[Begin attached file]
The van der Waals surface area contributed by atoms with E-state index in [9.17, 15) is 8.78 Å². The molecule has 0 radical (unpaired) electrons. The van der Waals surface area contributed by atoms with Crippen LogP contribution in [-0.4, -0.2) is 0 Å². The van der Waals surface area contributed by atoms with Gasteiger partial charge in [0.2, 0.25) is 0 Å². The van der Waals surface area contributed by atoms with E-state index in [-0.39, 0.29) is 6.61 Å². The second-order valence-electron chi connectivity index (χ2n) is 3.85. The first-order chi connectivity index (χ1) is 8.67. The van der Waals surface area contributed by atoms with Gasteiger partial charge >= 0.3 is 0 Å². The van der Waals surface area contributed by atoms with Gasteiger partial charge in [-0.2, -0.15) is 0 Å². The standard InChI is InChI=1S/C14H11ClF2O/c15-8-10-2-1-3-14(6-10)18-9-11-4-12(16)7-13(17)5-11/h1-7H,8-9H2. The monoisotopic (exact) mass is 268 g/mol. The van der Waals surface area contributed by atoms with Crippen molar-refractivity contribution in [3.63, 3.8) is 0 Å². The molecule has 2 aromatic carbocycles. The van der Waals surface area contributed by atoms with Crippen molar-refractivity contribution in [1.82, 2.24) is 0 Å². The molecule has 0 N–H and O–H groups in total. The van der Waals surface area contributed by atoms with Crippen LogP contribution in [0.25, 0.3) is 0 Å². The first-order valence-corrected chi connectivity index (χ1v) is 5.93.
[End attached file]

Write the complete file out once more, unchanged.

The van der Waals surface area contributed by atoms with E-state index in [9.17, 15) is 8.78 Å². The molecule has 0 radical (unpaired) electrons. The van der Waals surface area contributed by atoms with Crippen LogP contribution in [-0.4, -0.2) is 0 Å². The van der Waals surface area contributed by atoms with Gasteiger partial charge in [0.2, 0.25) is 0 Å². The van der Waals surface area contributed by atoms with E-state index in [-0.39, 0.29) is 6.61 Å². The second-order valence-electron chi connectivity index (χ2n) is 3.85. The first-order chi connectivity index (χ1) is 8.67. The van der Waals surface area contributed by atoms with Gasteiger partial charge >= 0.3 is 0 Å². The van der Waals surface area contributed by atoms with Gasteiger partial charge in [-0.2, -0.15) is 0 Å². The standard InChI is InChI=1S/C14H11ClF2O/c15-8-10-2-1-3-14(6-10)18-9-11-4-12(16)7-13(17)5-11/h1-7H,8-9H2. The monoisotopic (exact) mass is 268 g/mol. The van der Waals surface area contributed by atoms with Crippen molar-refractivity contribution in [3.63, 3.8) is 0 Å². The molecule has 2 aromatic carbocycles. The van der Waals surface area contributed by atoms with Crippen molar-refractivity contribution in [1.82, 2.24) is 0 Å². The molecule has 0 N–H and O–H groups in total. The van der Waals surface area contributed by atoms with Crippen LogP contribution in [0.25, 0.3) is 0 Å². The first-order valence-corrected chi connectivity index (χ1v) is 5.93.